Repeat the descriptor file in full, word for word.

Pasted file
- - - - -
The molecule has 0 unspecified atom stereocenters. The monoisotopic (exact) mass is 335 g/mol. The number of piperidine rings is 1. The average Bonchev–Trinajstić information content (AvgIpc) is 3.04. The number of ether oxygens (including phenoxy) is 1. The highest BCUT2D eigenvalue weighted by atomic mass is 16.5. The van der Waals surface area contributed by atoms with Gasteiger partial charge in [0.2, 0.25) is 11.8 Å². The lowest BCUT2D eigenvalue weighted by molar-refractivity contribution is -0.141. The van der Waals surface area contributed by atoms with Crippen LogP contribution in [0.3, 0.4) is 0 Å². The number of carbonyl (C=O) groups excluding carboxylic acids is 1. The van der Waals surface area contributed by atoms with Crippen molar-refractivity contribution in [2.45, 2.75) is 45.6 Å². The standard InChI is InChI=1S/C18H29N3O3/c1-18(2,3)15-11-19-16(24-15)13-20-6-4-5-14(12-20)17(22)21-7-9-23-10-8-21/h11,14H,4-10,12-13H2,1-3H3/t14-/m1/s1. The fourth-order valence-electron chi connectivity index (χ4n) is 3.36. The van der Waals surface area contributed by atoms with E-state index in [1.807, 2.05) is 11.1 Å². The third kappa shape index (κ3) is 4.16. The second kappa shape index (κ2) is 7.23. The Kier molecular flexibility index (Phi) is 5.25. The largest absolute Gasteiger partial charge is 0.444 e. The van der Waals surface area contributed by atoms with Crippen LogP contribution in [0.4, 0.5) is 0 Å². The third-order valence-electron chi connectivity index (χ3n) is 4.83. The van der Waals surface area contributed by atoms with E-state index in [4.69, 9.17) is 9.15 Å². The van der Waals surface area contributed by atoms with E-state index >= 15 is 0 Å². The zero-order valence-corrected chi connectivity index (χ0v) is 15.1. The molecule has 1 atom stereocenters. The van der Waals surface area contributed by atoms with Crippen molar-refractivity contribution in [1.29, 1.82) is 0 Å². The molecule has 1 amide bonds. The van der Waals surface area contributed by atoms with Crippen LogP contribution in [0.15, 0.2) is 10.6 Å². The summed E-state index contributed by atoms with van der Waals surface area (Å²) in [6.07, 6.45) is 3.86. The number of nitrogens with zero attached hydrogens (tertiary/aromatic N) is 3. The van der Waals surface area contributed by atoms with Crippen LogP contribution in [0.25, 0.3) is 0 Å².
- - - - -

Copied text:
The molecule has 0 unspecified atom stereocenters. The monoisotopic (exact) mass is 335 g/mol. The number of piperidine rings is 1. The average Bonchev–Trinajstić information content (AvgIpc) is 3.04. The number of ether oxygens (including phenoxy) is 1. The highest BCUT2D eigenvalue weighted by atomic mass is 16.5. The van der Waals surface area contributed by atoms with Gasteiger partial charge in [0.2, 0.25) is 11.8 Å². The lowest BCUT2D eigenvalue weighted by molar-refractivity contribution is -0.141. The van der Waals surface area contributed by atoms with Crippen LogP contribution in [0.3, 0.4) is 0 Å². The number of carbonyl (C=O) groups excluding carboxylic acids is 1. The van der Waals surface area contributed by atoms with Crippen molar-refractivity contribution in [2.45, 2.75) is 45.6 Å². The standard InChI is InChI=1S/C18H29N3O3/c1-18(2,3)15-11-19-16(24-15)13-20-6-4-5-14(12-20)17(22)21-7-9-23-10-8-21/h11,14H,4-10,12-13H2,1-3H3/t14-/m1/s1. The fourth-order valence-electron chi connectivity index (χ4n) is 3.36. The van der Waals surface area contributed by atoms with E-state index in [1.807, 2.05) is 11.1 Å². The third kappa shape index (κ3) is 4.16. The second kappa shape index (κ2) is 7.23. The Kier molecular flexibility index (Phi) is 5.25. The largest absolute Gasteiger partial charge is 0.444 e. The van der Waals surface area contributed by atoms with Crippen LogP contribution in [0.4, 0.5) is 0 Å². The third-order valence-electron chi connectivity index (χ3n) is 4.83. The van der Waals surface area contributed by atoms with E-state index in [4.69, 9.17) is 9.15 Å². The van der Waals surface area contributed by atoms with E-state index >= 15 is 0 Å². The zero-order valence-corrected chi connectivity index (χ0v) is 15.1. The molecule has 1 atom stereocenters. The van der Waals surface area contributed by atoms with Crippen molar-refractivity contribution in [1.29, 1.82) is 0 Å². The molecule has 1 amide bonds. The van der Waals surface area contributed by atoms with Crippen LogP contribution in [0.15, 0.2) is 10.6 Å². The summed E-state index contributed by atoms with van der Waals surface area (Å²) in [6.07, 6.45) is 3.86. The number of nitrogens with zero attached hydrogens (tertiary/aromatic N) is 3. The van der Waals surface area contributed by atoms with Crippen LogP contribution in [0.25, 0.3) is 0 Å².